At some point along the way, we decide to scratch Helena and go all the way to Bozeman. It is a few hours further but then we would have less driving to do the next day. So, I start doing some research on Paul's iPhone about pet-friendly hotels in Bozeman. Service is spotty and weak at best, so I don't have much luck.
In the small, dusty, tired town of White Sulphur Springs, we stop because we have AT&T service and Paul tries booking a place to stay in Bozeman while I play fetch with Poppy in an abandoned, dry grassy field across the street. After forty minutes in the dwindling sunlight, Paul finally gives up in frustration and we decide to head on to Bozeman and find a place to stay when we get into town. If only I knew what was in store for us.
|White Sulphur Springs|
A storm is brewing to the south, maybe it will miss us and blow through before we get there. The stormy clouds and the setting sun produce some beautiful evening light.
We arrive in Bozeman and drive along the main street downtown. There are a lot of people out, but I guess it is Friday night. It is different than I remember it twelve years ago. Then, it was the closing weeks of winter and probably a week night and the downtown seemed empty and people, scarce. Of course, it is more built up, added to, and improved with bustling restaurants and bars. Maybe we could leave Poppy in the room for an hour or so and check out the evening vibe.
We pull into Rodeway Inn, a place I had managed to identify as a pet-friendly hotel. It is windy and cool and damp, probably from the recent storm, and we have to dig our jackets out of the car for the first time on the trip. The girl at the front desk is very nice and informs us they have no more rooms. In fact, she would be surprised if any hotel in town had any rooms, they had been booked every weekend all summer long, but she would call us if she had a cancellation. Of course, I thought, we are only a couple hours drive from Yellowstone, of course they are going to be booked up. The shock and panic settle in, the only towns within an hour or so drive are closer to Yellowstone, not further away, and any rooms they might have will be booked as well. What are we going to do?
Starving, we walk across the street to get the only food that seems to be anywhere in sight, McDonald's. Now, I am a little ashamed to admit, but I like Chicken McNuggets. Maybe it is because they were first introduced when I was a kid and I was grateful for the alternative to their gross hamburgers (not that we were treated to McDonald's very often at all), but a road trip has become my excuse to indulge in my guilty pleasure. It is 10pm and the McDonald's is packed full, I doubt one more person would be allowed to enter for fear of being fined by the Fire Marshall. After a very long line at the counter, a plain, young woman with light brown hair and a European accent takes my order.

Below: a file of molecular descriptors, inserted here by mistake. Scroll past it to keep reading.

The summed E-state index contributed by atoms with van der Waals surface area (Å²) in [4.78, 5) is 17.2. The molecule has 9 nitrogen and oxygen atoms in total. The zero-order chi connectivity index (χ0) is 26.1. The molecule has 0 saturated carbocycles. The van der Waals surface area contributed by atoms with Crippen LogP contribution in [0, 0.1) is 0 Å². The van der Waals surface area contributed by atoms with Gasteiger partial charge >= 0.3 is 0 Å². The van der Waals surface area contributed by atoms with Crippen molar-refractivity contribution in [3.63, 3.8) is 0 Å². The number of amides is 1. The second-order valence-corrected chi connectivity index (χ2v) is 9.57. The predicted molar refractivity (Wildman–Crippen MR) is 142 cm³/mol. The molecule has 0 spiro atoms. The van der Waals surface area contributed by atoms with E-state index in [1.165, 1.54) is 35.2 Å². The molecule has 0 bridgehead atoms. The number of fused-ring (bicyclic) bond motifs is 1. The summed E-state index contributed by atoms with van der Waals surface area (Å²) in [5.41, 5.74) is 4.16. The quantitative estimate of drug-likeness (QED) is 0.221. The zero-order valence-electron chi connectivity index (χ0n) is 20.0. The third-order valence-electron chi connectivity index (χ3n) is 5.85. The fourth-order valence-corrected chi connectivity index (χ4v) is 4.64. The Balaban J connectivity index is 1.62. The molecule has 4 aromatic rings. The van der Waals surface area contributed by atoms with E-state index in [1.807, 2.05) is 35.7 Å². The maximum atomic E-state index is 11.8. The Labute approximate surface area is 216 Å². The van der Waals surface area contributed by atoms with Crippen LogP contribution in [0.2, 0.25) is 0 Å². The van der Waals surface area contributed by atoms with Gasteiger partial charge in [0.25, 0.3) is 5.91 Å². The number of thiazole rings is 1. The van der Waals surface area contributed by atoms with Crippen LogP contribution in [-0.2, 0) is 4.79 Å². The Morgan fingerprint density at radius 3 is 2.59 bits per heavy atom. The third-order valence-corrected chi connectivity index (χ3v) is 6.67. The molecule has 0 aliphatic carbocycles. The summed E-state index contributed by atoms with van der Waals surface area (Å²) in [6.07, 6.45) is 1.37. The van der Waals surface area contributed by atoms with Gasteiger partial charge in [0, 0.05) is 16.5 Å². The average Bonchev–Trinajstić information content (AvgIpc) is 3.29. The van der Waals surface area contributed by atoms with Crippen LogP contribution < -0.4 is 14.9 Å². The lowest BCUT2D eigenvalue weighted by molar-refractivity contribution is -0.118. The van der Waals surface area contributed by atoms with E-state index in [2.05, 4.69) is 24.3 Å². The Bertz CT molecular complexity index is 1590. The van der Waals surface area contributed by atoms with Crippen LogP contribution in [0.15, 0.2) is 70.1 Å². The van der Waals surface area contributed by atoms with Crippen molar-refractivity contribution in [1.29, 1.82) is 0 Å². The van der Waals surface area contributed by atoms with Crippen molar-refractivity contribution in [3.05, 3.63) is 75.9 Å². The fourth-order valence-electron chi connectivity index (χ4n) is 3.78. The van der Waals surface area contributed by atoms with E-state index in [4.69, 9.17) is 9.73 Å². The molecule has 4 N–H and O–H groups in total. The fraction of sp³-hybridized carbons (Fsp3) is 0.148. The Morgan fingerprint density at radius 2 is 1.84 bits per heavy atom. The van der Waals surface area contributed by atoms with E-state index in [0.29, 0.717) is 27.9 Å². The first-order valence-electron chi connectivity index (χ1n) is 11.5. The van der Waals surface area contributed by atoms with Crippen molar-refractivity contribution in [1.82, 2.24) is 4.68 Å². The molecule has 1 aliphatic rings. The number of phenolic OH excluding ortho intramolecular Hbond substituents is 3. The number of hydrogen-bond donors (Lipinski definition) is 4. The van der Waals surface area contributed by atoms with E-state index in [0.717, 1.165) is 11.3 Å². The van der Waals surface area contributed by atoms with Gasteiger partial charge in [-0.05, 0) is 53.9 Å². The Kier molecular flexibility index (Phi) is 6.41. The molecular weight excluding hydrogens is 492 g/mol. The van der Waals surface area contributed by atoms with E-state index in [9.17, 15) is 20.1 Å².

Paul is outside with Poppy furiously working away on his iPhone trying to find us a room, but it is looker more bleak with every try. Are we going to have to sleep in our car? Are we going to have to drive a couple of hours to find a room? Its already late and most people are probably checked in to their reserved rooms, our chances of someone cancelling at this hour are slim. This is what you get for being spontaneous and not planning ahead. I go back in McDonald's to wait for my order, with all the people, they seemed to be taking a very long time. Finally, I get my to-go order and quickly walk outside. Paul is on the phone and it sounds like he found a room.
"How about I give you my information when we get there? We are just across the street." he says and hangs up.
"She found a room at the Rodeway Inn?" I say.
"Yup, and I almost didn't answer her call because it was from a Portland area code!"
We walk across the street to the Rodeway Inn. The young woman seems really happy that she found us a room. It turns out she is from Portland and is going to school at Montana State University, the phone system is so complicated at the hotel that she called us from her personal cell phone to tell us of the last minute cancelled reservation.
"It was crazy," she said, "Right after you left, the room cancellation flashed across my computer screen. I think you got the last hotel room in Bozeman."
Maybe foregoing the plan and being spontaneous can work out after all.